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Dual diagnosis refers to the situation where an individual has been diagnosed to be suffering from two disorders at the same time.

Introduction to Dual Diagnosis

In general, the phrase dual diagnosis is used to refer to a condition where an individual is suffering from a mental disorder as well as an addiction problem (such as addiction to alcohol or other drugs). The term “comorbidity” is also used to refer to this condition in certain instances. The order of occurrence of these two types of disorders in the same person may vary. One may develop the addiction problem first which may be followed with depression, or vice versa. Treating only one of these disorders is not helpful and individuals with dual diagnosis need a combined or a two-step treatment plan to obtain complete relief.


The occurrence of this condition is not rare. It has been estimated that about 37% of alcohol abusers and about 53% of drug abusers also tend to suffer from a minimum of one serious mental illness. Careful evaluation and a comprehensive treatment plan are necessary for resolving both these conditions. Complete recovery is possible with medications and other supportive therapy while, the affected individual’s will to get cured is quite important for recovery to occur.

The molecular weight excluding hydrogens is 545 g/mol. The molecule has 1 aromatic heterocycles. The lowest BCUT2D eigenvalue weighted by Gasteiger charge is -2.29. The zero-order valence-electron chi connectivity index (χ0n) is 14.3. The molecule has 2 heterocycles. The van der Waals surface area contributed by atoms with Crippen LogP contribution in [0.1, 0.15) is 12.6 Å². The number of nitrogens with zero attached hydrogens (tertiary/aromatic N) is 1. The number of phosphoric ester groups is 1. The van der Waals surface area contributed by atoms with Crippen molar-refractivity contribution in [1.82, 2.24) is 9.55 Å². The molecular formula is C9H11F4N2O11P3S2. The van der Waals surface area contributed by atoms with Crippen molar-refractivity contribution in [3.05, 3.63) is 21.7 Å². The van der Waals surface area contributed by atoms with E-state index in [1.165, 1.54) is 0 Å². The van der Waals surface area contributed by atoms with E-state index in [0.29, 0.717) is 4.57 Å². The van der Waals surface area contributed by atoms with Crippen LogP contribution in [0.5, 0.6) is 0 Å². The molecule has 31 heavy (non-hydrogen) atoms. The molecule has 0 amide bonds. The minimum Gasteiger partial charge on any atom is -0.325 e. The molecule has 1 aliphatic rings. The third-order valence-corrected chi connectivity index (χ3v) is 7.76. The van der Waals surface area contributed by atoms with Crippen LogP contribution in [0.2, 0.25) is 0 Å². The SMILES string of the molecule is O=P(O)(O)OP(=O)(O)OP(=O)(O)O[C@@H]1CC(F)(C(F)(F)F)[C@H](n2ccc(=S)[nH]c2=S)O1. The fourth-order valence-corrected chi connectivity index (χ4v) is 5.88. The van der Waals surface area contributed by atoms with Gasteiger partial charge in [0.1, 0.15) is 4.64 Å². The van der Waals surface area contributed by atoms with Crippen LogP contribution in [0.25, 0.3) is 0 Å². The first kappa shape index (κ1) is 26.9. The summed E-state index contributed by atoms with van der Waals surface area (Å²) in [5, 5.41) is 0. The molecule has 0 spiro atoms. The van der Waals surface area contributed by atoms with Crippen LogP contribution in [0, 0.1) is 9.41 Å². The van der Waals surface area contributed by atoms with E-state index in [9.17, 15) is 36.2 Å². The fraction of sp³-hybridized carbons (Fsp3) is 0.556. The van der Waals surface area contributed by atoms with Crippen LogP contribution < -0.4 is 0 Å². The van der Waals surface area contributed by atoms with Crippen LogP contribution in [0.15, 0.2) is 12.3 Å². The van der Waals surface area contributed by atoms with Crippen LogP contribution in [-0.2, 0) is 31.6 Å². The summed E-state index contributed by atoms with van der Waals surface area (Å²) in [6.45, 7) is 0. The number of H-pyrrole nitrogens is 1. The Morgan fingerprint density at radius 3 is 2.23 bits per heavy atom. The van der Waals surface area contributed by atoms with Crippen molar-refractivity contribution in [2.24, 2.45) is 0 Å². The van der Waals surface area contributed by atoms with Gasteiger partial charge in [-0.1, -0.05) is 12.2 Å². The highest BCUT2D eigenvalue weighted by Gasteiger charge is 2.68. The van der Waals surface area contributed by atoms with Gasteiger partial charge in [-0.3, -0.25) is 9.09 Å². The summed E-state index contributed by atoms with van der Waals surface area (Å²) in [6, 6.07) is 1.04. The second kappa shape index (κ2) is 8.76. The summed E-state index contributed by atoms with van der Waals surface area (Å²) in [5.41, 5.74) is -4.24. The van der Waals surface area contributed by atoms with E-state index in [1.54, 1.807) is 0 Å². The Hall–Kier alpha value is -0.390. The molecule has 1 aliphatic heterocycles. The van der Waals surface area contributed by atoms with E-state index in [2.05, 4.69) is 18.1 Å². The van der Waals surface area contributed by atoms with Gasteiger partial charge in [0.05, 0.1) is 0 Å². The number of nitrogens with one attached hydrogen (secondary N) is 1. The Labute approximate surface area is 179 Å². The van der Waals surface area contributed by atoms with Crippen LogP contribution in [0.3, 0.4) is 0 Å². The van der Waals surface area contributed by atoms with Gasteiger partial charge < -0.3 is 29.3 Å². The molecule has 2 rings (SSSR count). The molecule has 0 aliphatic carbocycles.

How does dual diagnosis occur?

The presence of one of the disorders increases the risk of developing the other by varying percentages. Individuals who abuse drugs or alcohol are at a higher risk of developing different types of psychiatric or mental disorders as the abuse progresses. Some of these disorders can include anxiety, depression, and other disorders such as schizophrenia or personality disorders. Similarly, individuals who are suffering from some type of mental disorders are prone to develop drug or alcohol abuse over a period of time. The National Institute of Mental Health study suggests that individuals suffering from antisocial personality disorder are at a 15.5% higher risk of developing drug abuse when compared to a healthy person. Individuals suffering from major depression on the other hand, are at a 4.1% higher risk of developing drug abuse problems.